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Recent weather extremes fit polar shift model

Abnormal warming spans both hemispheres around the Pacific Basin.
Abnormal warming spans both hemispheres around the Pacific Basin.
Howard Poward

Based on the relative positions of record cold and warmth around the world this year, it would appear the North Pole has drifted southward.

At least that’s what people in central North America might be thinking, with the Great Lakes frozen over and the Canadian Atlantic with more ice than the past 30 years.

Yet the concept of a new North Pole might also help explain temperature anomalies recorded elsewhere around the globe, particularly in regions surrounding the Pacific Basin.

Moving clockwise around the Pacific; Alaska, California, Argentina, New Zealand, Australia, China and Mongolia have all experienced unusual, if not record-breaking, heat or drought this year.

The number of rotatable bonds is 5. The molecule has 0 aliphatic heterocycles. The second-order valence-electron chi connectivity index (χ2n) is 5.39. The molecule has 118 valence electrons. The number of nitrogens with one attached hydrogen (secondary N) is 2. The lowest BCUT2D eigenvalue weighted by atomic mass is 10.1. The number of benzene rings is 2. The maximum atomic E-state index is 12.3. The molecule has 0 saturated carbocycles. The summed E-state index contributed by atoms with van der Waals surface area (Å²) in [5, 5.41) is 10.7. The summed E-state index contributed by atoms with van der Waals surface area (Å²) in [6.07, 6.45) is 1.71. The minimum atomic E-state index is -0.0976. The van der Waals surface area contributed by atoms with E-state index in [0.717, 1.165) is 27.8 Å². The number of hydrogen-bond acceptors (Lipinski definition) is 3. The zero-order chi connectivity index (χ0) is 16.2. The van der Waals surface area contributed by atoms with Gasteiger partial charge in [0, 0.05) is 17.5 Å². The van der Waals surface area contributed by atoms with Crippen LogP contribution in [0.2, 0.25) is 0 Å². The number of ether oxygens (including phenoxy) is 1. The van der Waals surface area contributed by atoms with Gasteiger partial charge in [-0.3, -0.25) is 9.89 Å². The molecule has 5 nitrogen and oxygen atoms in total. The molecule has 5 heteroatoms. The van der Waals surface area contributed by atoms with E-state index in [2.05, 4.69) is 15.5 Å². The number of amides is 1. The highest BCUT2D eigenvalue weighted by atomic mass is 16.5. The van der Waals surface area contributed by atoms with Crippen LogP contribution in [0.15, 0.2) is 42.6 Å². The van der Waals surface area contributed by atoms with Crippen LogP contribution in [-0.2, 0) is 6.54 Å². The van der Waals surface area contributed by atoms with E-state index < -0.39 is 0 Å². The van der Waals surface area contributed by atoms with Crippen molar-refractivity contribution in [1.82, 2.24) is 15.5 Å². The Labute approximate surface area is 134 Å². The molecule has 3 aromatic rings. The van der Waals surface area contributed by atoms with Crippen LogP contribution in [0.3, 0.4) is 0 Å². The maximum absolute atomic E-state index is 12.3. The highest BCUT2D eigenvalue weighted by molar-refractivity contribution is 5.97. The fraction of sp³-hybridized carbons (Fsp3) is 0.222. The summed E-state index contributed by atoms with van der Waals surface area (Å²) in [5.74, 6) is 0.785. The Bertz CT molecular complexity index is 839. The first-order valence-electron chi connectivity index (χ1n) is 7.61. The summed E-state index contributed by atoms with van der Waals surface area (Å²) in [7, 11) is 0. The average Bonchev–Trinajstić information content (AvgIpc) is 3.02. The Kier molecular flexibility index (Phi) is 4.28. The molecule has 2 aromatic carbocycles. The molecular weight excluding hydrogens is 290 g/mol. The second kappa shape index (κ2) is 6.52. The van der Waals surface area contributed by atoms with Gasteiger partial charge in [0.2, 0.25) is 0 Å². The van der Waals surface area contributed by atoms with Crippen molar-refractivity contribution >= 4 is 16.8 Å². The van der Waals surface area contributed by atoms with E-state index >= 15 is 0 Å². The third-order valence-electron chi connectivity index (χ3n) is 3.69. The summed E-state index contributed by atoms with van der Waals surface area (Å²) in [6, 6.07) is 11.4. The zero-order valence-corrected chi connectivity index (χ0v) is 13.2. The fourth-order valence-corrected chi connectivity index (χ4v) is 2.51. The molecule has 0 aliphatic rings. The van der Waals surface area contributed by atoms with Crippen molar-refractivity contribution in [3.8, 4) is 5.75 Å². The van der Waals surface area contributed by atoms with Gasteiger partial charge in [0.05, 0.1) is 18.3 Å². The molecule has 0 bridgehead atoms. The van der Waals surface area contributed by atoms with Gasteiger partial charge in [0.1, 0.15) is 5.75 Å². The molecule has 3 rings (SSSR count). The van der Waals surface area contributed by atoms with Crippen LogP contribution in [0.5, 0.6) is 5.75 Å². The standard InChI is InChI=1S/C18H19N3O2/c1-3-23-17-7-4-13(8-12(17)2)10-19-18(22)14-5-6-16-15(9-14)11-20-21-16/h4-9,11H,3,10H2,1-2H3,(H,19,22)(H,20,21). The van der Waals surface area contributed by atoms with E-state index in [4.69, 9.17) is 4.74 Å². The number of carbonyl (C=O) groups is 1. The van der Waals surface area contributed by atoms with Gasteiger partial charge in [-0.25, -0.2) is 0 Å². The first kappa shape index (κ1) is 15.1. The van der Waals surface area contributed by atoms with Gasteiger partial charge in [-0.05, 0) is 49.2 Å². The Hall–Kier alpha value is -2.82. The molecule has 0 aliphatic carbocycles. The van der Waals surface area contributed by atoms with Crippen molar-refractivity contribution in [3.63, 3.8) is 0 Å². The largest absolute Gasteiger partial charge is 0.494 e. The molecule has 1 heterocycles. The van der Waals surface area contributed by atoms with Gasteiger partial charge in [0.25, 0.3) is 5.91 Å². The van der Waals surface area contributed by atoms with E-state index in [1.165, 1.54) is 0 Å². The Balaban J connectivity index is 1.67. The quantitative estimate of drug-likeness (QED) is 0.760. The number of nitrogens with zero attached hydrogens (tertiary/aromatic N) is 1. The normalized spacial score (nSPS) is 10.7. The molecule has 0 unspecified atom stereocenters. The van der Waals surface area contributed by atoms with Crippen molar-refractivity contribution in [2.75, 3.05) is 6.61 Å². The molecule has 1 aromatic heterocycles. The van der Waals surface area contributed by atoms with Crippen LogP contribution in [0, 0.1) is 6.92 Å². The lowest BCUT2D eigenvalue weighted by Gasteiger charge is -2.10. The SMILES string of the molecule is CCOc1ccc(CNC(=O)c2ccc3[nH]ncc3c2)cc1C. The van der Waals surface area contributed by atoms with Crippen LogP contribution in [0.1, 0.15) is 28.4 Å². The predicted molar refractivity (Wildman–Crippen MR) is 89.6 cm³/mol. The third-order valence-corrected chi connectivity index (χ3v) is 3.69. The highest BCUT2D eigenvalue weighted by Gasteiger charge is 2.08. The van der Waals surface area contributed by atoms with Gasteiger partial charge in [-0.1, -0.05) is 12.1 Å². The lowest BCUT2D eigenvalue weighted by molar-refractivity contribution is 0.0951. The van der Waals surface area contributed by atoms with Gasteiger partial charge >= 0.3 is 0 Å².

Arctic sea ice on February 18 reached an all-time low for that month, with a large portion of the Sea of Okhotsk off Siberia registering 10 degrees C warmer than the 1980-2010 average.

In the Antarctic, the Bellingshausen Sea southwest of Cape Horn is reportedly melting faster than the most rapidly retreating regions of the Arctic.

While this polar shift model clearly lacks substantiation, the question remains: why would extraordinary heat and drought be occurring around the Pacific in both hemispheres while central North America sustains a deep-freeze?

Such questions are being examined at this week’s International Symposium on Sea Ice in Hobart, Australia.

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